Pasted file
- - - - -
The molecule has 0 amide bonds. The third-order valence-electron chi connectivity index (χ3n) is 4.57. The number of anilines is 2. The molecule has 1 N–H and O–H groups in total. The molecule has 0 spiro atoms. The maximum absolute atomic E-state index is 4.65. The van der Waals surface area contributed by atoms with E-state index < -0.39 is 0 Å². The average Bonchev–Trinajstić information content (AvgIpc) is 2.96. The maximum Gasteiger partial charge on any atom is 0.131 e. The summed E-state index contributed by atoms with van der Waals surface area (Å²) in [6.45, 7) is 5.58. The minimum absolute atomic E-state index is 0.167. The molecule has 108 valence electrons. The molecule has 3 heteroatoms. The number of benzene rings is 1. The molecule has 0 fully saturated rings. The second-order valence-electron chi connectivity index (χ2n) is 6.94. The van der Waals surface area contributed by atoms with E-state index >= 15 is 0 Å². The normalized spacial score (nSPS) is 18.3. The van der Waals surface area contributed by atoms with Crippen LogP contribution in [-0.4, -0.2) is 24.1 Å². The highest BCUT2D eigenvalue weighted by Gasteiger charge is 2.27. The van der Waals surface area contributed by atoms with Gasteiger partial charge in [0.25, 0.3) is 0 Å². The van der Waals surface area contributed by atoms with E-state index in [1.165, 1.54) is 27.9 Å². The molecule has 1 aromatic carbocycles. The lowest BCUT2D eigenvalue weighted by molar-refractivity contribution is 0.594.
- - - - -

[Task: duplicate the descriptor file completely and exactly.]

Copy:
The molecule has 0 amide bonds. The third-order valence-electron chi connectivity index (χ3n) is 4.57. The number of anilines is 2. The molecule has 1 N–H and O–H groups in total. The molecule has 0 spiro atoms. The maximum absolute atomic E-state index is 4.65. The van der Waals surface area contributed by atoms with E-state index < -0.39 is 0 Å². The average Bonchev–Trinajstić information content (AvgIpc) is 2.96. The maximum Gasteiger partial charge on any atom is 0.131 e. The summed E-state index contributed by atoms with van der Waals surface area (Å²) in [6.45, 7) is 5.58. The minimum absolute atomic E-state index is 0.167. The molecule has 108 valence electrons. The molecule has 3 heteroatoms. The number of benzene rings is 1. The molecule has 0 fully saturated rings. The second-order valence-electron chi connectivity index (χ2n) is 6.94. The van der Waals surface area contributed by atoms with E-state index >= 15 is 0 Å². The normalized spacial score (nSPS) is 18.3. The van der Waals surface area contributed by atoms with Crippen LogP contribution in [-0.4, -0.2) is 24.1 Å². The highest BCUT2D eigenvalue weighted by Gasteiger charge is 2.27. The van der Waals surface area contributed by atoms with Gasteiger partial charge in [0.25, 0.3) is 0 Å². The van der Waals surface area contributed by atoms with E-state index in [1.165, 1.54) is 27.9 Å². The molecule has 1 aromatic carbocycles. The lowest BCUT2D eigenvalue weighted by molar-refractivity contribution is 0.594.